What to do with grandma’s brooch?
From simple seashells to elaborate tiaras, jewelry, with its fire, shine and beauty has captivated us practically since time began. Who can resist the creamy luster of a freshwater pearl? Or the blazing brilliance of a diamond?
You’d be surprised.
Or maybe not. In many homes across America, (yours?) you will find unworn and forgotten jewelry, beautiful jewelry — diamond rings, pearl necklaces, cameo brooches and the like — relegated to the back of dresser drawers or the bottom of jewelry boxes. Beauty is definitely in the eye of the beholder. Grandma was so thoughtful, leaving you her treasures. However….
What to do with grandma’s jewelry
The issue of what to do with inherited possessions is a real one. The uncomfortable truth is you can’t take it with you. That means it must go somewhere and usually that’s with family or friends. You were a loving thought in grandma’s mind when she bequeathed her prized set of delicate English tea cups and gold wedding band to you. The problem? You don’t drink tea and you don’t like gold.
You’re torn because you want to honor the memory of your grandma, but practically? You’ll probably never use or wear those once loved things.
This is where a private jeweler can come in handy.
Try a private jeweler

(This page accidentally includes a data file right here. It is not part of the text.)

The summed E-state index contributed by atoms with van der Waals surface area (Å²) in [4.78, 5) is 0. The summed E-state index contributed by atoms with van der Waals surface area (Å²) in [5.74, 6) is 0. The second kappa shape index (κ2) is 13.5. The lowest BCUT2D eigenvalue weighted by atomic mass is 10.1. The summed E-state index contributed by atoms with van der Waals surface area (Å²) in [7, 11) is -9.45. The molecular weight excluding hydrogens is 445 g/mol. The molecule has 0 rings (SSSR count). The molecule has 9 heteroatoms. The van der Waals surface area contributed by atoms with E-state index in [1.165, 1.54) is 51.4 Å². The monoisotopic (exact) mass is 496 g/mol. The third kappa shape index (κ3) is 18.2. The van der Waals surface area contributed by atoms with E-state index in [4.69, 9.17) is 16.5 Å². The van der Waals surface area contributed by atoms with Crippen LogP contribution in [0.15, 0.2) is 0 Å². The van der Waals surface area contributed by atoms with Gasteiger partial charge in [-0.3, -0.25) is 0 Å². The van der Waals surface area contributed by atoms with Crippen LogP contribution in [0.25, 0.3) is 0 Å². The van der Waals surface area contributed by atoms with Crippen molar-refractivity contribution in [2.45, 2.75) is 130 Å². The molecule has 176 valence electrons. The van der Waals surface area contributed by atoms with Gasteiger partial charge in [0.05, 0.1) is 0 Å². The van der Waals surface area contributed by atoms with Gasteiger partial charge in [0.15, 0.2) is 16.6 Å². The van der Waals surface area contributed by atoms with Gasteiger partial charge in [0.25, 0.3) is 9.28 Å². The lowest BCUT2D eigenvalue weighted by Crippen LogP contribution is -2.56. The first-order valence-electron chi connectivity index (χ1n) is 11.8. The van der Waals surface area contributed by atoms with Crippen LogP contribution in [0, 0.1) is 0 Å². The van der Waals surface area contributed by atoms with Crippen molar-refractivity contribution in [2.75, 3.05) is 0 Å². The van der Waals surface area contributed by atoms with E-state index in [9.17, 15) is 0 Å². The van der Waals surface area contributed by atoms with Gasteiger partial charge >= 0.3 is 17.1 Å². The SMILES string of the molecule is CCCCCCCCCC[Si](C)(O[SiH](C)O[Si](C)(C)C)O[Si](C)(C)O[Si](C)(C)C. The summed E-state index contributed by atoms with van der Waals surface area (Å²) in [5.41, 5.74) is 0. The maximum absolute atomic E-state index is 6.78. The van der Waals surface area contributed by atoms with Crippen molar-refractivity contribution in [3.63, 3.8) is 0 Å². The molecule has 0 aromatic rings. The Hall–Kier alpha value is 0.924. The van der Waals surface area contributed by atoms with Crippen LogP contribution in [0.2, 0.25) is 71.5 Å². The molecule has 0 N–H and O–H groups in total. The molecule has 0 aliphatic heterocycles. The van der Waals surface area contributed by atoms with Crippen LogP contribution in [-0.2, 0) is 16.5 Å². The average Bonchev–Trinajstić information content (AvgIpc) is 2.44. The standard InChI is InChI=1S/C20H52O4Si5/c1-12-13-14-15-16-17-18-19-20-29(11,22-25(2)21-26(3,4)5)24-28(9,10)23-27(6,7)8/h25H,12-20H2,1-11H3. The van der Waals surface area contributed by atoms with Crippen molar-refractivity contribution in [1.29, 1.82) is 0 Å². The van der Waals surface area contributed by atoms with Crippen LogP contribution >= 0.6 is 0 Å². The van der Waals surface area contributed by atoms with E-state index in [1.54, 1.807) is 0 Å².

Joanne Wright, a private jeweler in the business for 24 years, sees many people who come to her with the idea of selling inherited jewelry.
“I always start the conversation with, ‘Are you sure you want to sell it?’” she says. Wright understands the difficulty of letting go of family jewelry. Once it’s gone, it’s gone.
“You will forever lose the opportunity to gift it to another family member,” she acknowledges.”
She often recommends regifting. (Not to be compared with the tacky regifting of rejected Christmas presents). This is jewelry someone once loved that someone else can love again. While you may not like that ring or necklace, your daughter or sister-in-law might just be thrilled with it.
Wright also can transform grandma’s outdated clunky piece of jewelry into something you absolutely adore and wouldn’t hesitate to wear. She frequently “remodels” jewelry, giving it a new look more in sync with the owner’s wants and style.
If someone truly wants to sell, she is happy to help. “Why not mine what is in our closets?” she affirms.
Gold jewelry from the 70’s and 80’s tended to be very heavy, according to Wright. And with gold, it’s all about the weight. She describes a woman who brought in a couple of old gold charm bracelets and other stuff (stuff her husband laughingly said would bring next to nothing). The woman laughed herself all the way to the bank with $2,300 extra dollars in her pocket.
Peace of mind
Deciding what to do with inherited things — to wear, remodel, regift, sell or just stuff in the back of your closet — is neither quick nor easy. Sometimes a private jeweler can help you think it through.
In the end you want to be able to sleep at night, at peace with your decision — a philosophy Wright emphatically supports.
“I don’t want anyone to walk away with regrets.”
Regret-free living. That’s what we’re talking about.
If you’re interested in contacting Joanne Wright please visit her website at www.privatejewelers.com.
Advisory services are offered by Joslin Capital Advisors, LLC, an SEC Registered Investment Advisor.